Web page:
UNDERSTANDING THE E-BOOK
“It’s just words on a page.”
I’m not an e-book reader. When I started out in the process of converting my print book to an electronic format, I had a little trouble wrapping my brain around the so-called fluidity of the page and this is what I was told.
Hmm… I had to give up control of the font and other little design elements I had become attached to. No headers or footers to worry about. But I liked seeing the chapter and section headings at the tops of the pages. They lent a sense of place. “People who read e-books don’t concern themselves with that.”
Why does it say “Table of Contents” when I had decided on simply “Contents”? “That’s up to the device.” Wow.
E-BOOK PROS AND CONS
After a back and forth on everything from photo captions to footnotes, I came to realize that e-books are a little like solar power – not as sophisticated as I was led to believe. In addition, there’s also the lowest common denominator issue, or at least that’s how it was presented to me. Even if one format is able to accommodate something fancy like pop-up footnotes, it probably won’t be possible on all readers. So for example, while there may be the potential of finding a beautiful font with small and large caps that could be used to lend a distinctive look to the opening of each chapter, there’s the risk that certain readers won’t be able to render them accurately anyway, resulting in odd characters or even just blank space.
Hmm… Clearly, the ability to carry around a small library in your purse is nothing to be sneezed at. I do also get the advantage of being able to control the size of the font. I recently read that this factor has contributed to the growth of e-book popularity amongst older people. The backlit screen also makes reading easier for some, although personally, I look at so much stuff on computer screens that it’s a relief to look at a page that isn’t glowing.
CALABRIA: THE OTHER ITALY’S E-BOOK RELEASE
Even if the layout isn’t precisely the way I would have liked to see it as the words, sentences and paragraphs are ever shifting depending on the device and its inherent choices, I gradually came to understand that people who read e-books are used to the variability of these structural elements. They even seem to prefer this adaptable style. In fact, e-book readers (referring here to the human reader) began asking me when the e-book was coming out from the day the print book was released – and before.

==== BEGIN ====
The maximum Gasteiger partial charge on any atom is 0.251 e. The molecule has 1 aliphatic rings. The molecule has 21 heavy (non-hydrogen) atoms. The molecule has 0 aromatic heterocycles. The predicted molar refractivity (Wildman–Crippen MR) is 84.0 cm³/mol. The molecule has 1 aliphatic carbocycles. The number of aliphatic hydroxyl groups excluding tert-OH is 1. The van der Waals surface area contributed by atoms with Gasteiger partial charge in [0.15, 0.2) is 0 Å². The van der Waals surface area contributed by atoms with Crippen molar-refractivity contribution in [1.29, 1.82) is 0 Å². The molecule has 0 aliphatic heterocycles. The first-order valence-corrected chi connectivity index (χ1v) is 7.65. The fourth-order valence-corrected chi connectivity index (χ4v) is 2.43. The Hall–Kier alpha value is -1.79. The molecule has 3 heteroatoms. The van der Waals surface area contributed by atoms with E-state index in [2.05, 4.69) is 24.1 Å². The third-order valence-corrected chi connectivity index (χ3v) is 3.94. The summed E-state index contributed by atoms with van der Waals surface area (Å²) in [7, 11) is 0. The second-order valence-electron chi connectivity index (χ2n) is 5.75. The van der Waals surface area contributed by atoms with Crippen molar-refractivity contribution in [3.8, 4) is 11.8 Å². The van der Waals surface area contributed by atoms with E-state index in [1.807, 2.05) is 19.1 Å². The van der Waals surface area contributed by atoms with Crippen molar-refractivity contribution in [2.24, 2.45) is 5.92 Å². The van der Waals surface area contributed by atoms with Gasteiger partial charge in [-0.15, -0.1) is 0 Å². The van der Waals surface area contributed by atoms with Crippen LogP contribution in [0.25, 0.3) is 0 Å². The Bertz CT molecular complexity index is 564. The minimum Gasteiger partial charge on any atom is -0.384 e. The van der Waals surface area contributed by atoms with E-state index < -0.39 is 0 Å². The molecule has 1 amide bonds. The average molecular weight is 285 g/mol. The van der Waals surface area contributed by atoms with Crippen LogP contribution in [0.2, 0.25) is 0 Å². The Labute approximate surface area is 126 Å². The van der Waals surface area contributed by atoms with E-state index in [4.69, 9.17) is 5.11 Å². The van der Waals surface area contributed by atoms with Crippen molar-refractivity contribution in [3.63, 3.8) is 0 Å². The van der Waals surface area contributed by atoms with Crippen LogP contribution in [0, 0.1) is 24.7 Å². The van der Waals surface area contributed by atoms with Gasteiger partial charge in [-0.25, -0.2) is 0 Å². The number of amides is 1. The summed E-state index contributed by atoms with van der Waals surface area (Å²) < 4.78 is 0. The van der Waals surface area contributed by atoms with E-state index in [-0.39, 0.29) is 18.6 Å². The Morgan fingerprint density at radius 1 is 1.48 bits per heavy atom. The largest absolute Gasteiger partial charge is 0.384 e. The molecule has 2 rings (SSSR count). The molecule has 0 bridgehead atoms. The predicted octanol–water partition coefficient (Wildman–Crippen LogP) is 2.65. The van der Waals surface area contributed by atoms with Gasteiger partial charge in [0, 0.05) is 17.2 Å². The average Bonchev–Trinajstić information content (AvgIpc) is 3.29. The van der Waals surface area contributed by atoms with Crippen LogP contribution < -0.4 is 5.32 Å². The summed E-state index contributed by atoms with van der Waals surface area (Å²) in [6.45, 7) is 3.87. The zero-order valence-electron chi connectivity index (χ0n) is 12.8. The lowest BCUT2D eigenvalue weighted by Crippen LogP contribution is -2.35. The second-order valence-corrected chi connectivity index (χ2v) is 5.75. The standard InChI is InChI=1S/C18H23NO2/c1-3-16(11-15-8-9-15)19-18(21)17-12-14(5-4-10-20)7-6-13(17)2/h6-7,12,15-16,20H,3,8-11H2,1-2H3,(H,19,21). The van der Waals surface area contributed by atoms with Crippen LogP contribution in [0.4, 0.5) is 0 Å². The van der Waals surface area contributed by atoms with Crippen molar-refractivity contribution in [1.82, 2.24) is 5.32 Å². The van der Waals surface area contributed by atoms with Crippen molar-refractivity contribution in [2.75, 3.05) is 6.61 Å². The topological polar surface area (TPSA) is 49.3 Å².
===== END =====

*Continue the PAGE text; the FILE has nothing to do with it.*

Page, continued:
Perhaps the e-book’s vivid color pictures balance the occasional primitiveness with regard to the rendering of certain design elements. What I may see as layout challenges appear to be easily accepted by e-book advocates. Interestingly, I’ve recently read that poetry e-books have lagged behind other genres. It makes perfect sense due to the importance of the visual effect of a poem’s layout. Luckily, my book only has one four-line poem within its 280 print-book pages, and fluid hanging indents were available upon request.
In addition to the paperback version, Calabria: The Other Italy is now “out there” in MOBI (Kindle) and ePub (Nook and iBook) formats, and available electronically through Amazon, Barnes and Noble, the iBookstore and a host of other online sellers.
Now all those people who were waiting to program Calabria: The Other Italy for their book clubs because some of their members just didn’t read paper books are free to put it on their schedules … with an old-fashioned writing implement on a calendar hanging up on the wall or with some sort of stylus on a cutting-edge app?
Calabria: The Other Italy is my award-winning, non-fiction book about daily life, history, culture, art, food and society in the fascinating region in the toe of the Italian boot. Check out the description of the Contents of my Calabria Book and read what people are saying about it on the Book Reviews and Interviews page. It’s widely available in paperback and e-book versions.
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